Wednesday, September 9, 2020

More SCOTUS musings

Law360 has Mark Chopko and Karl Myers in 4 Ways Amicus Briefs Can Support An Overall Legal Strategy, a nice piece with these four key headings: (1) To urge the right answer; (2) to highlight a case's importance; (3) to advance an issue in the context or background of the case; (4) to advance the amicus's own cause or case. The article concludes: "The strategic use of amicus briefs by organizations can help an appellate court think about a case in a new way, lift an organization's own cause, dispute or reputation for legal thought, or point a court in a new direction. Briefs that embrace these themes satisfy the substance of the court's rule that an amicus participant should advance "relevant matter not already brought to its attention by the parties" rather than simply replicate a party's argument. When that happens, even the courts will concede it is good to have such a friend."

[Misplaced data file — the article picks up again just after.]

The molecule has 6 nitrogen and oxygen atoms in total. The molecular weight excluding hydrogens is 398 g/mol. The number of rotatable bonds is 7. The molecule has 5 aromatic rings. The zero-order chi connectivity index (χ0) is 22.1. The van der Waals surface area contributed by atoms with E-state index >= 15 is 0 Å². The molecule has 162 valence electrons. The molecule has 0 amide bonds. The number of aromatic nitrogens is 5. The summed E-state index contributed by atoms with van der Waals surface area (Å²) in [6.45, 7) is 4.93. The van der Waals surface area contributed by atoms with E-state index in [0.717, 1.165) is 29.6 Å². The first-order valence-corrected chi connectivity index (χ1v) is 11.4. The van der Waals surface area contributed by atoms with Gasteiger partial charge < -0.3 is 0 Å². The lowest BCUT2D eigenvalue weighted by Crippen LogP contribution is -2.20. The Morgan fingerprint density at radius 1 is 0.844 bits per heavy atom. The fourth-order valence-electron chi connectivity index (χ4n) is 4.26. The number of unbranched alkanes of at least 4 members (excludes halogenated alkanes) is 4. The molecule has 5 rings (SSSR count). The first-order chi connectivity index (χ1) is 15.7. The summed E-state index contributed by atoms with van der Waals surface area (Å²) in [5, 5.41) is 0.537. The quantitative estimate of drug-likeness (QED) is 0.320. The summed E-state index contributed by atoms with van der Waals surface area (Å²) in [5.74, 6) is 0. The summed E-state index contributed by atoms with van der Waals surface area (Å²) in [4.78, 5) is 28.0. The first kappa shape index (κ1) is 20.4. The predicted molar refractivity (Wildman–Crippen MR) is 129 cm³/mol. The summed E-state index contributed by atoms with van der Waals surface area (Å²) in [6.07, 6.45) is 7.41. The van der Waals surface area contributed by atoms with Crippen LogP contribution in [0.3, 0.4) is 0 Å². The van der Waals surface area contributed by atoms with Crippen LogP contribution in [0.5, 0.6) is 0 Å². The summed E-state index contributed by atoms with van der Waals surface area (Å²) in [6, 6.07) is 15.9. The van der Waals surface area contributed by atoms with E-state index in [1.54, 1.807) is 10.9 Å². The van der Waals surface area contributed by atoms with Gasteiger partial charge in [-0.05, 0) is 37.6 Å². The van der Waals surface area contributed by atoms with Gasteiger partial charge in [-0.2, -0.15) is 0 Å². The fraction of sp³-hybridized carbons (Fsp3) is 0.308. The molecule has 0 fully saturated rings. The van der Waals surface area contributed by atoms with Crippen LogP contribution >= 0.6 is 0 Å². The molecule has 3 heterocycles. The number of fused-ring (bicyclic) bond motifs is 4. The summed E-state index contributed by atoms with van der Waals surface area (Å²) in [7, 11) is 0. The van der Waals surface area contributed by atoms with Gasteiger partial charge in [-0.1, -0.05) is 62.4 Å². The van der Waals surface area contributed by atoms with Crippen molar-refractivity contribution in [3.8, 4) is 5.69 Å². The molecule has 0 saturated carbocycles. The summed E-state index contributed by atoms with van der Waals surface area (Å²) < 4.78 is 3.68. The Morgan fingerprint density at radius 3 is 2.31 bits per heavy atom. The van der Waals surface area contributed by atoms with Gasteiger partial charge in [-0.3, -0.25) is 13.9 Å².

Today's DJ has Justice Hoffstadt's Hit or miss: Is that the question? about how next month, SCOTUS will consider when police can use deadly force. Test your Con Law chops by considering whether the 4th Amendment applies in these three hypos:

Hypo No. 1: A cop shoots at a suspect, hits the suspect with a bullet and kills the suspect.
Hypo No. 2: A cop shoots at a suspect, misses the suspect, and the suspect gets away.
Hypo No. 3: A cop shoots a suspect and hits the suspect with a bullet, but the suspect is still able to flee.

The piece concludes:

The outcome of Torres -- and the path the court travels -- is critical. If the court determines there is no "seizure," the Fourth Amendment will not apply at all and the use of deadly force when a suspect gets away will not be regulated by the courts.

Either way, Torres will not end the national conversation, but it will certainly inform it.